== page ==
This section is from the book "The Steward's Handbook And Guide To Party Catering", by Jessup Whitehead. Also available from Amazon: Larousse Gastronomique.
A cursory examination of the hotel bills of fare from all parts of the country will show that the custom of serving potatoes in some fancy form with fish has become very general, so much so that a bill does not seem to be complete nor as stylish as it might be if that feature happens to have been omitted. It is a recent custom which originated in the famous restaurants of Paris, notably at Brebant's, for whom one of the forms of potatoes is named, that we designate a la Brabant. It comes quite as natural to eat vegetables with fish as with meat, yet foreign custom, and particularly English custom, has confined us heretofore to bread - generally brown bread - with that course. The ornamental addition of potatoes to the sauce is the more satisfactory, because the individual style of service of the present day shuts out most of the ornamental styles of dishes that used to be served whole. Potato croquettes and croquette balls, leaf, heart and star shapes of duchesse potatoes carefully egged over and baked, and, indeed, all the variations that are in use are great helps to the appearance of a plate of fish.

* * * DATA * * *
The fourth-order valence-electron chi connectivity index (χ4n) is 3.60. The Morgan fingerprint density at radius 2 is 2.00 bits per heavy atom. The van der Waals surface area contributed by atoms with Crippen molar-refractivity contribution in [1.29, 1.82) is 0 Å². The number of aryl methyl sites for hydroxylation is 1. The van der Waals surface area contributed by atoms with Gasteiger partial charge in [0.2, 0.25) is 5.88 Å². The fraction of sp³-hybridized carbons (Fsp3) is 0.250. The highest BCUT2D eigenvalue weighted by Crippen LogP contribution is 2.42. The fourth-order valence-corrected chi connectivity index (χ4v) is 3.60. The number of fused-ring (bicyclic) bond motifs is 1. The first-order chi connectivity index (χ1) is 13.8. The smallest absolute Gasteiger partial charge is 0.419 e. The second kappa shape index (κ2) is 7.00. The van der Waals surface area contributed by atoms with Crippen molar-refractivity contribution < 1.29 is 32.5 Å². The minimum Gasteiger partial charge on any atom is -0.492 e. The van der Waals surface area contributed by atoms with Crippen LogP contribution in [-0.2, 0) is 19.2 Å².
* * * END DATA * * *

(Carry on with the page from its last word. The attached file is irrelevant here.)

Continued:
New waiters generally have to be instructed on this point, as they are most apt to take a meat dish for fish. But if they serve it so, the person at table will slip it from the dish to his plate, and the dinner plate will then have to be changed for the meat course. Apart from that consideration, the fish looks better on a dessert plate, and it cannot be transferred to another without "mussing" it up with its sauce. The diner eats it from its own small plate, garnished as the cook sends it in.